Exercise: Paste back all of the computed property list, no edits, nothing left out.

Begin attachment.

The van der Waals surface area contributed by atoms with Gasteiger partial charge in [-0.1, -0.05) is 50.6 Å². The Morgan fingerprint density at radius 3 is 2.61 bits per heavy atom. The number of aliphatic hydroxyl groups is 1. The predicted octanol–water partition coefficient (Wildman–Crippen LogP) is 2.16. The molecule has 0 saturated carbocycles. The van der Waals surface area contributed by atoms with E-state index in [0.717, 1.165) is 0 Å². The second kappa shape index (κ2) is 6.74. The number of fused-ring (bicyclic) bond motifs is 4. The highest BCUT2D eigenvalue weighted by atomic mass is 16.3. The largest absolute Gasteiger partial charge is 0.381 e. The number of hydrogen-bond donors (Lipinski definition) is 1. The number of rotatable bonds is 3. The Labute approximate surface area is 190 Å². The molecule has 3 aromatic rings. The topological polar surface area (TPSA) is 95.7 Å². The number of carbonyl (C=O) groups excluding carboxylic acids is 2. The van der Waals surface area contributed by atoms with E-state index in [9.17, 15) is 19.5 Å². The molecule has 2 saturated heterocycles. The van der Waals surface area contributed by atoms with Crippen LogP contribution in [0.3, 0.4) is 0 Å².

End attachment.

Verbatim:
The van der Waals surface area contributed by atoms with Gasteiger partial charge in [-0.1, -0.05) is 50.6 Å². The Morgan fingerprint density at radius 3 is 2.61 bits per heavy atom. The number of aliphatic hydroxyl groups is 1. The predicted octanol–water partition coefficient (Wildman–Crippen LogP) is 2.16. The molecule has 0 saturated carbocycles. The van der Waals surface area contributed by atoms with E-state index in [0.717, 1.165) is 0 Å². The second kappa shape index (κ2) is 6.74. The number of fused-ring (bicyclic) bond motifs is 4. The highest BCUT2D eigenvalue weighted by atomic mass is 16.3. The largest absolute Gasteiger partial charge is 0.381 e. The number of hydrogen-bond donors (Lipinski definition) is 1. The number of rotatable bonds is 3. The Labute approximate surface area is 190 Å². The molecule has 3 aromatic rings. The topological polar surface area (TPSA) is 95.7 Å². The number of carbonyl (C=O) groups excluding carboxylic acids is 2. The van der Waals surface area contributed by atoms with E-state index in [9.17, 15) is 19.5 Å². The molecule has 2 saturated heterocycles. The van der Waals surface area contributed by atoms with Crippen LogP contribution in [0.3, 0.4) is 0 Å².